"That's what I was going to ask you," I said. "You're the one who keeps track of newcomers. How'd she slip under your usually efficient radar?"
"She lives in Alpine?" Vida scowled from under the brim of her daisy-covered straw hat. "What's her name?"
"Ginger Roth, husband is Josh." I popped a potato chip into my mouth. "That's all I know except she's got a friend at the University of Arizona who's doing a thesis on newspapers."
"That's it?" Vida was clearly disappointed. "What's wrong with you?"
"I was trying to eat my lunch," I said. "She arrived unannounced."
That was no excuse in Vida's eyes. "You don't know her address or where she or her husband work?"
I tossed the empty chip bag into the wastebasket. "Okay, so I was derelict in my duty. I'll put Curtis on the story."
"Curtis!" Vida spoke our new reporter's name with disdain. "He's been here two weeks. He won't know where to start."
"He has to learn his way around town," I pointed out. "He's not a bad photographer. The photo spread we ran today on the Summer Solstice Festival was quite good, especially Curtis's kiddie parade shots."
"Perhaps," Vida allowed, "though he chose some of the homeliest children in town. Not at all representative of Alpine's youngsters. I'm afraid it's going to take a long time for him to fit in."
I thought back some fourteen years to my first days as editor and publisher of the Advocate. "Fitting in," as Vida put it, wasn't easy for newcomers in a small town. It had taken years and years before I felt generally accepted. One of the biggest hurdles for me was the barrage of names and places, which had thrown me for a loop. Unlike in my reporter's job on The Oregonian in Portland, I had to do far more than learn my beat. In a small town, a journalist has to recognize at least half the population on sight. Curtis Mayne was a green graduate from the University of Washington in Seattle, where he'd grown up half a mile from the campus.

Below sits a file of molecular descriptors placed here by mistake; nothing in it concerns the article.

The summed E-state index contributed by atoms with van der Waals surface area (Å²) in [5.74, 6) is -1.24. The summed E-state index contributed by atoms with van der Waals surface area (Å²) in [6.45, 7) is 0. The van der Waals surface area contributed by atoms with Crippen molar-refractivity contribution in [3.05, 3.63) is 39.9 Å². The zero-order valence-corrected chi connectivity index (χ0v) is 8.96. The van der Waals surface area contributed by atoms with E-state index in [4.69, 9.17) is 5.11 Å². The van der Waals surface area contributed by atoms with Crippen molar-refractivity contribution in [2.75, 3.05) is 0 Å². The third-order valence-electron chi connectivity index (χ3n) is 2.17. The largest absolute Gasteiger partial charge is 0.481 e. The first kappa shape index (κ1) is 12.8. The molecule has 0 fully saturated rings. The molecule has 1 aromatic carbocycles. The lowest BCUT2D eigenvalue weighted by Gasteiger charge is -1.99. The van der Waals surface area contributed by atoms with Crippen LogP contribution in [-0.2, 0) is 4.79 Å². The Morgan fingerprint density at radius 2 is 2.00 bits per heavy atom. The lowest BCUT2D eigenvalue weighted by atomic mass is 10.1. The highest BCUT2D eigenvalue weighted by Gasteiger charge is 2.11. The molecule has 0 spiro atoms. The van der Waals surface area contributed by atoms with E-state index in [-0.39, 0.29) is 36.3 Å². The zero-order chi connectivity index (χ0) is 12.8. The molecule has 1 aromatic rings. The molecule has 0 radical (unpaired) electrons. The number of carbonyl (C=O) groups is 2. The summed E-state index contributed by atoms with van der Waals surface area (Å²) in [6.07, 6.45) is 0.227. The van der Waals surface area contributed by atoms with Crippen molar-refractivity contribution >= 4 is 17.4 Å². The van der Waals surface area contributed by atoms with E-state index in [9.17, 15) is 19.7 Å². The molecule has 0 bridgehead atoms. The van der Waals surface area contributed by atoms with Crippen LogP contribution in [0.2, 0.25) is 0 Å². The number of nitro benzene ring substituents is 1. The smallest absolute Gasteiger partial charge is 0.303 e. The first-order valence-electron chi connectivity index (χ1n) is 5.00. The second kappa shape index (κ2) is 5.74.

"Curtis knows as much about Alpine as a pig does about war," Vida declared. "I'll do it. Really, I can't think this Ginger person moved here and I haven't heard about it."
I, too, found that hard to believe. Vida's extensive grapevine usually kept her apprised of every new face, every marital spat, every bounced check, every illness, and everything in between. Her brain was a sponge; her memory, prodigious. And woe to the Alpiner who didn't pass on the latest tidbits.
"I'm off," she announced, abruptly leaving my office in her typical splayfooted manner. I assumed she was going to track down Ginger Roth.
It was a mild Wednesday in late June. The weekly edition of the Advocate was on the streets, the front porches, and in the newspaper boxes. My staff-all six of us, including our ad manager, Leo Walsh; our office manager, Ginny Erlandson; and our production chief, Kip MacDuff-took a bit of a breather after the paper came out. Wednesday was catch-up day, with time to think about what we'd do for the next issue. I'd eaten in so I could go through my files to find inspiration for a fresh, pertinent editorial. I'd gotten stale lately, and hadn't even managed to get my usual spate of "Dear Moron" letters of protest. I was in grave danger of boring my readers to death.
"Hey, Emma," Kip said, leaning against the doorjamb a few minutes after Vida's departure. "We've got a problem."
"Oh?" I put aside some articles I'd been perusing about recent state legislation passed during the last session in Olympia. "What?"